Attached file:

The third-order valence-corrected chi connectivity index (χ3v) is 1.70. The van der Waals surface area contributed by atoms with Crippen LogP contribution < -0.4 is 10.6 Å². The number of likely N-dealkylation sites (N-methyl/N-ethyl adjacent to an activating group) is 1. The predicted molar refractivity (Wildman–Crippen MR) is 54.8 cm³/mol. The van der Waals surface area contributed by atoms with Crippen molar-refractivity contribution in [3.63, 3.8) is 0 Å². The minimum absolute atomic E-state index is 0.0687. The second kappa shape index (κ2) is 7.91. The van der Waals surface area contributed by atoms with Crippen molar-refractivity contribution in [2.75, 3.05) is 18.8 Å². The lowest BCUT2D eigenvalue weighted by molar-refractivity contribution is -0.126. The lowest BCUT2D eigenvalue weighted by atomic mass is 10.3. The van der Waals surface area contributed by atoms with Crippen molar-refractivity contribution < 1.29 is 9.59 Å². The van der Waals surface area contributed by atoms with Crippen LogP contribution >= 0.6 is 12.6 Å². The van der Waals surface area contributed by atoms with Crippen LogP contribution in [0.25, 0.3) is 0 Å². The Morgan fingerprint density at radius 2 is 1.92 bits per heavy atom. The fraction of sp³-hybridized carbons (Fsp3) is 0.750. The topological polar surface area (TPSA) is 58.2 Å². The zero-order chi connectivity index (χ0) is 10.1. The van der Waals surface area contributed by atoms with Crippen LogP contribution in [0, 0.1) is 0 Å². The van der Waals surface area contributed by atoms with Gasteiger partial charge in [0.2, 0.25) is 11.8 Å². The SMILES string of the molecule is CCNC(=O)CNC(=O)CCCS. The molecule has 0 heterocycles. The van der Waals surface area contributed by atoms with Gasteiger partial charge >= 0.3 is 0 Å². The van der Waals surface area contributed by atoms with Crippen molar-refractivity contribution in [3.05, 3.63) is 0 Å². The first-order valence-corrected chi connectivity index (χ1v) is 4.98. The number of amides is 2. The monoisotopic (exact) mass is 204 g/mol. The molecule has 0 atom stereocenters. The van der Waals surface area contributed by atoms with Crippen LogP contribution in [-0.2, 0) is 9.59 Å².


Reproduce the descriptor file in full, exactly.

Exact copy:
The third-order valence-corrected chi connectivity index (χ3v) is 1.70. The van der Waals surface area contributed by atoms with Crippen LogP contribution < -0.4 is 10.6 Å². The number of likely N-dealkylation sites (N-methyl/N-ethyl adjacent to an activating group) is 1. The predicted molar refractivity (Wildman–Crippen MR) is 54.8 cm³/mol. The van der Waals surface area contributed by atoms with Crippen molar-refractivity contribution in [3.63, 3.8) is 0 Å². The minimum absolute atomic E-state index is 0.0687. The second kappa shape index (κ2) is 7.91. The van der Waals surface area contributed by atoms with Crippen molar-refractivity contribution in [2.75, 3.05) is 18.8 Å². The lowest BCUT2D eigenvalue weighted by molar-refractivity contribution is -0.126. The lowest BCUT2D eigenvalue weighted by atomic mass is 10.3. The van der Waals surface area contributed by atoms with Crippen molar-refractivity contribution < 1.29 is 9.59 Å². The van der Waals surface area contributed by atoms with Crippen LogP contribution >= 0.6 is 12.6 Å². The van der Waals surface area contributed by atoms with Crippen LogP contribution in [0.25, 0.3) is 0 Å². The Morgan fingerprint density at radius 2 is 1.92 bits per heavy atom. The fraction of sp³-hybridized carbons (Fsp3) is 0.750. The topological polar surface area (TPSA) is 58.2 Å². The zero-order chi connectivity index (χ0) is 10.1. The van der Waals surface area contributed by atoms with Crippen LogP contribution in [0, 0.1) is 0 Å². The van der Waals surface area contributed by atoms with Gasteiger partial charge in [0.2, 0.25) is 11.8 Å². The SMILES string of the molecule is CCNC(=O)CNC(=O)CCCS. The molecule has 0 heterocycles. The van der Waals surface area contributed by atoms with Gasteiger partial charge >= 0.3 is 0 Å². The van der Waals surface area contributed by atoms with Crippen molar-refractivity contribution in [3.05, 3.63) is 0 Å². The first-order valence-corrected chi connectivity index (χ1v) is 4.98. The number of amides is 2. The monoisotopic (exact) mass is 204 g/mol. The molecule has 0 atom stereocenters. The van der Waals surface area contributed by atoms with Crippen LogP contribution in [-0.2, 0) is 9.59 Å².